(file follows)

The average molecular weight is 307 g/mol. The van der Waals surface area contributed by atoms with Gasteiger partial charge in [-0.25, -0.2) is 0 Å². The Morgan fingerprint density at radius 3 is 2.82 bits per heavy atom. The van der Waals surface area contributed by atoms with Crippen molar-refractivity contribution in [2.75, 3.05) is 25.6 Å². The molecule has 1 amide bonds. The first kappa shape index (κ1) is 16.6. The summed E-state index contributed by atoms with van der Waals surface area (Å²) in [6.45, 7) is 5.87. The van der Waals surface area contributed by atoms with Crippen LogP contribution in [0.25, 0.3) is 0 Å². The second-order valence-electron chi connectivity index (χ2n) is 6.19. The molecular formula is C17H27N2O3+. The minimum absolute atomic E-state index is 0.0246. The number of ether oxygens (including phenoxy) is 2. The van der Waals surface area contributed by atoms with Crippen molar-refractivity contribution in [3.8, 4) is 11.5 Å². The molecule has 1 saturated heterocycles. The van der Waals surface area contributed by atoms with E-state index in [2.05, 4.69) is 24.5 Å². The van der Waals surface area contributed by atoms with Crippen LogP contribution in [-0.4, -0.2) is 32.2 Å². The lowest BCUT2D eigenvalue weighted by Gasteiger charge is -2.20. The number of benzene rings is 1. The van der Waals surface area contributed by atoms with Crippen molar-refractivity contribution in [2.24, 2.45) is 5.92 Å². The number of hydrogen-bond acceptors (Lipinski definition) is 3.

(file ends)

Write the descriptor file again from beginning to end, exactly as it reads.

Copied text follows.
The average molecular weight is 307 g/mol. The van der Waals surface area contributed by atoms with Gasteiger partial charge in [-0.25, -0.2) is 0 Å². The Morgan fingerprint density at radius 3 is 2.82 bits per heavy atom. The van der Waals surface area contributed by atoms with Crippen molar-refractivity contribution in [2.75, 3.05) is 25.6 Å². The molecule has 1 amide bonds. The first kappa shape index (κ1) is 16.6. The summed E-state index contributed by atoms with van der Waals surface area (Å²) in [6.45, 7) is 5.87. The van der Waals surface area contributed by atoms with Crippen LogP contribution in [0.25, 0.3) is 0 Å². The second-order valence-electron chi connectivity index (χ2n) is 6.19. The molecular formula is C17H27N2O3+. The minimum absolute atomic E-state index is 0.0246. The number of ether oxygens (including phenoxy) is 2. The van der Waals surface area contributed by atoms with Crippen molar-refractivity contribution in [3.8, 4) is 11.5 Å². The molecule has 1 saturated heterocycles. The van der Waals surface area contributed by atoms with E-state index in [2.05, 4.69) is 24.5 Å². The van der Waals surface area contributed by atoms with Crippen LogP contribution in [-0.4, -0.2) is 32.2 Å². The lowest BCUT2D eigenvalue weighted by Gasteiger charge is -2.20. The number of benzene rings is 1. The van der Waals surface area contributed by atoms with Crippen molar-refractivity contribution in [2.24, 2.45) is 5.92 Å². The number of hydrogen-bond acceptors (Lipinski definition) is 3.